Anyways, let’s get into the photography side of things. Note 11S is the cheapest phone from Xiaomi to don a 108MP camera. However, it does leave much to be desired when it comes to computational photography as you can find inconsistencies in the photos.
You could argue that it’s hard to find a good “camera phone” in this price and I kinda agree as well. But again, I compared Note 11 with another 108MP camera phone in Realme 9 and I still found the former lacking in one way or the other.
- Blind Camera Test : Realme 9 vs Redmi Note 11S
Just look at these photos side by side. I know even Realme 9’s photos are not anything to write home about. However, they are better in most instances. They are more pleasing compared to Note 11S, despite the saturated colors. Most of Note 11S pictures are heavy on contrast and over sharped.
There is no clear winner when it comes to portrait as both phones fail to preserve the natural color tone of the subject. Realme tends to add reddish tint to portraits whereas the subject looks too pale on Note 11S.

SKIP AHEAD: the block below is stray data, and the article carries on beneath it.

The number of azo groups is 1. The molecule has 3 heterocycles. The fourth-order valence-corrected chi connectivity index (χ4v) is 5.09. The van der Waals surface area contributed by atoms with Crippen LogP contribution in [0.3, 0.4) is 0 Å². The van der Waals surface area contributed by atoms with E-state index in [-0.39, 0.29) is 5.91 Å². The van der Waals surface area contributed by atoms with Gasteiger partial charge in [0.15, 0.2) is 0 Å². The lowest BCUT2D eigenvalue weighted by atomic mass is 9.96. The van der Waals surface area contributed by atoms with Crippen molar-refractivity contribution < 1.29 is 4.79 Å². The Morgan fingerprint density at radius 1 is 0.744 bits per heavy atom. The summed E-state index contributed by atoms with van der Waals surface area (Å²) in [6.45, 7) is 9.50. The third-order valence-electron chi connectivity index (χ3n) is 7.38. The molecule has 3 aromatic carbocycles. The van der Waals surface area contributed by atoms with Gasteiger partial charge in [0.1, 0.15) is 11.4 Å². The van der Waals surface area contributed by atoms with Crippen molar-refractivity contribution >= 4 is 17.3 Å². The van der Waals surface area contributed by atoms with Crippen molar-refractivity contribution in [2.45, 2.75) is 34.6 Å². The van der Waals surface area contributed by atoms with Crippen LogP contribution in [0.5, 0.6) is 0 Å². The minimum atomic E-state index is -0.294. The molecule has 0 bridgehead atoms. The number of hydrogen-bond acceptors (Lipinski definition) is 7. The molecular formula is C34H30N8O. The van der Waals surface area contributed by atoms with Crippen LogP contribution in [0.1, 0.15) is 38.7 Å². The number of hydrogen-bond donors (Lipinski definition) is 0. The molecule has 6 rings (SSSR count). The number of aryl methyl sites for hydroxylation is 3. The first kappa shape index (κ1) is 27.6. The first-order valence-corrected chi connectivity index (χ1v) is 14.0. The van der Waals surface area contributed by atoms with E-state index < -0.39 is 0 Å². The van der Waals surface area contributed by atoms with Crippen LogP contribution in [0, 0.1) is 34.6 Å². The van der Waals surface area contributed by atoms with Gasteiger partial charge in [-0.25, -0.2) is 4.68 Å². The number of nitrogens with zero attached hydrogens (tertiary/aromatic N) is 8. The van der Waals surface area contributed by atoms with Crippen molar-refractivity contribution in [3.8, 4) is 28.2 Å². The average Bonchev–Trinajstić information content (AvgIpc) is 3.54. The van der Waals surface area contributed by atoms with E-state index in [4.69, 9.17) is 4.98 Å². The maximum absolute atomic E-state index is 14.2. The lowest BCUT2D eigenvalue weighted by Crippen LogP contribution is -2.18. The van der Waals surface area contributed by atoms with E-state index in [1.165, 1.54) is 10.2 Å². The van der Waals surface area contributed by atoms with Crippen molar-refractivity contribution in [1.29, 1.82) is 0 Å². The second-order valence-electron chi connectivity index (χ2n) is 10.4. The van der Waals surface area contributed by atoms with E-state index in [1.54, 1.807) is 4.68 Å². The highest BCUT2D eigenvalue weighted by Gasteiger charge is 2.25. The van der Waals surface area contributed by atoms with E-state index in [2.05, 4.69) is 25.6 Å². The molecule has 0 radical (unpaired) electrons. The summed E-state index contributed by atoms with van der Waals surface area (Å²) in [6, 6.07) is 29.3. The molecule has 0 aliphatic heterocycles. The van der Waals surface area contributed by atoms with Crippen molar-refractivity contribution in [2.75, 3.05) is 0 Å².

Ultrawide shots from Note 11S lack dynamic range and look almost lifeless. Realme on the other hand has poppy colors though it is not any better when it comes to details.
Both phones struggle to retain details under low light even with the Night Mode. Even so, Realme 9’s pictures look comparatively better because of saturated colors.
As for selfies, both phones are equally terrible, so I would not recommend any of them here.
Moving on, you can record 1080p 30 fps videos both from the rear and front-facing cameras on the two phones. However, there is not much to talk about video quality and stability.
Redmi Note 11S Review: Conclusion
Honestly, this year has not been that good for the budget segment with brands nerfing their newer models in one aspect or the other. In Note 11S, it’s the Mali G57 GPU which is a step down from Note 10S’ quad-core Mali G76. There is no 4K recording as well.
However, if you overlook these minor details, Redmi Note 11S is actually a decent mid-range phone for 2022, especially for multimedia consumption. It could have been better with some camera and software optimization.
Still, there are some good alternatives if you have a little room to wiggle in your budget. The first suggestion would be the Note 10 Pro, which is marginally expensive but offer a 120Hz screen, a more premium design, and optimized cameras.
You can also go with the latest Note 11 Pro 5G (Pro+ 5G in India) if you want 5G connectivity as well. There is also Poco X3 Pro for guys that really don’t care about AMOLED screen and want the best performance possible.
Redmi Note 11S Review: Pros and Cons
- 90Hz AMOLED screen
- Stereo speakers
- Decent performance
- Good endurance
- Stuck on Android 11
- Average cameras
- Virtual proximity sensor